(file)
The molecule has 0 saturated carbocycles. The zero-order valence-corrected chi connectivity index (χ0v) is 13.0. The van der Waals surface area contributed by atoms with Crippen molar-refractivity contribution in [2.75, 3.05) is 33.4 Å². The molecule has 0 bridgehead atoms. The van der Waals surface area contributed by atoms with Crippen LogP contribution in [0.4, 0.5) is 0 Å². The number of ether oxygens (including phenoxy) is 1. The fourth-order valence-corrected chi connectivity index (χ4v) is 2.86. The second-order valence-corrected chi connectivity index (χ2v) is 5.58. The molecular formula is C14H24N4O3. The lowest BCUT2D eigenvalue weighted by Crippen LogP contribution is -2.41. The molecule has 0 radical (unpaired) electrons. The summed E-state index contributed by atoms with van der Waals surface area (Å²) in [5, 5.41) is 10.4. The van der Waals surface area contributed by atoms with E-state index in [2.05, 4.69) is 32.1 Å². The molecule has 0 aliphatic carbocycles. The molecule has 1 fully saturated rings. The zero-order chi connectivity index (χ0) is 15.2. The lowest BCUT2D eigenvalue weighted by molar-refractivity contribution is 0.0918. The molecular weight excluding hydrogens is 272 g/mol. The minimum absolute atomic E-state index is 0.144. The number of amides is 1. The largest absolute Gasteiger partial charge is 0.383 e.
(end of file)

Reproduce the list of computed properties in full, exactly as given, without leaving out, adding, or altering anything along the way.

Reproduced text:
The molecule has 0 saturated carbocycles. The zero-order valence-corrected chi connectivity index (χ0v) is 13.0. The van der Waals surface area contributed by atoms with Crippen molar-refractivity contribution in [2.75, 3.05) is 33.4 Å². The molecule has 0 bridgehead atoms. The van der Waals surface area contributed by atoms with Crippen LogP contribution in [0.4, 0.5) is 0 Å². The number of ether oxygens (including phenoxy) is 1. The fourth-order valence-corrected chi connectivity index (χ4v) is 2.86. The second-order valence-corrected chi connectivity index (χ2v) is 5.58. The molecular formula is C14H24N4O3. The lowest BCUT2D eigenvalue weighted by Crippen LogP contribution is -2.41. The molecule has 0 radical (unpaired) electrons. The summed E-state index contributed by atoms with van der Waals surface area (Å²) in [5, 5.41) is 10.4. The van der Waals surface area contributed by atoms with E-state index in [2.05, 4.69) is 32.1 Å². The molecule has 0 aliphatic carbocycles. The molecule has 1 fully saturated rings. The zero-order chi connectivity index (χ0) is 15.2. The lowest BCUT2D eigenvalue weighted by molar-refractivity contribution is 0.0918. The molecular weight excluding hydrogens is 272 g/mol. The minimum absolute atomic E-state index is 0.144. The number of amides is 1. The largest absolute Gasteiger partial charge is 0.383 e.